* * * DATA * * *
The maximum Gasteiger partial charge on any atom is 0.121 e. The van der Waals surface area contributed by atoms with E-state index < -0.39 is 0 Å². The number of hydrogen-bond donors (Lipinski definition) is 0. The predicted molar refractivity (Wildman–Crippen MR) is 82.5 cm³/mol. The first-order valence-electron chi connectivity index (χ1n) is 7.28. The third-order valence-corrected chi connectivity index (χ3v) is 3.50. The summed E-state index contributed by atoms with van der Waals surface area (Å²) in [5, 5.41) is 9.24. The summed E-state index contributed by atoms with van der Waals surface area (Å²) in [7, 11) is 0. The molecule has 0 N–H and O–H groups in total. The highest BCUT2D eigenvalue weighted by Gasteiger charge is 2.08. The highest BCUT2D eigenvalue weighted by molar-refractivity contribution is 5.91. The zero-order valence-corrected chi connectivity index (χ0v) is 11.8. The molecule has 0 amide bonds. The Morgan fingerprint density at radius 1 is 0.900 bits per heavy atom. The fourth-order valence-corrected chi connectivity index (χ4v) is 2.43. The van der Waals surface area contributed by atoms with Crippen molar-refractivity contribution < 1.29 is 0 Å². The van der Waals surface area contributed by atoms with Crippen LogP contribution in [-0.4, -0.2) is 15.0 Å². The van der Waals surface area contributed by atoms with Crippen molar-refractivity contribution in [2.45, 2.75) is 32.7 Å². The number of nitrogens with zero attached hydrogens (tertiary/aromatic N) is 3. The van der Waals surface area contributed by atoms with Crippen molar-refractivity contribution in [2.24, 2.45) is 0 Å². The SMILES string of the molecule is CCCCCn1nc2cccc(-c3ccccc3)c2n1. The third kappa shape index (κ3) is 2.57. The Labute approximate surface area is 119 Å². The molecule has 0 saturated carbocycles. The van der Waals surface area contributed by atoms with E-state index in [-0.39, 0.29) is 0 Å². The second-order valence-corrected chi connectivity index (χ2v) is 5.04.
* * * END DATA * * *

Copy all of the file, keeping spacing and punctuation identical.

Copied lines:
The maximum Gasteiger partial charge on any atom is 0.121 e. The van der Waals surface area contributed by atoms with E-state index < -0.39 is 0 Å². The number of hydrogen-bond donors (Lipinski definition) is 0. The predicted molar refractivity (Wildman–Crippen MR) is 82.5 cm³/mol. The first-order valence-electron chi connectivity index (χ1n) is 7.28. The third-order valence-corrected chi connectivity index (χ3v) is 3.50. The summed E-state index contributed by atoms with van der Waals surface area (Å²) in [5, 5.41) is 9.24. The summed E-state index contributed by atoms with van der Waals surface area (Å²) in [7, 11) is 0. The molecule has 0 N–H and O–H groups in total. The highest BCUT2D eigenvalue weighted by Gasteiger charge is 2.08. The highest BCUT2D eigenvalue weighted by molar-refractivity contribution is 5.91. The zero-order valence-corrected chi connectivity index (χ0v) is 11.8. The molecule has 0 amide bonds. The Morgan fingerprint density at radius 1 is 0.900 bits per heavy atom. The fourth-order valence-corrected chi connectivity index (χ4v) is 2.43. The van der Waals surface area contributed by atoms with Crippen molar-refractivity contribution < 1.29 is 0 Å². The van der Waals surface area contributed by atoms with Crippen LogP contribution in [-0.4, -0.2) is 15.0 Å². The van der Waals surface area contributed by atoms with Crippen molar-refractivity contribution in [2.45, 2.75) is 32.7 Å². The number of nitrogens with zero attached hydrogens (tertiary/aromatic N) is 3. The van der Waals surface area contributed by atoms with Crippen molar-refractivity contribution in [2.24, 2.45) is 0 Å². The SMILES string of the molecule is CCCCCn1nc2cccc(-c3ccccc3)c2n1. The third kappa shape index (κ3) is 2.57. The Labute approximate surface area is 119 Å². The molecule has 0 saturated carbocycles. The van der Waals surface area contributed by atoms with E-state index in [-0.39, 0.29) is 0 Å². The second-order valence-corrected chi connectivity index (χ2v) is 5.04.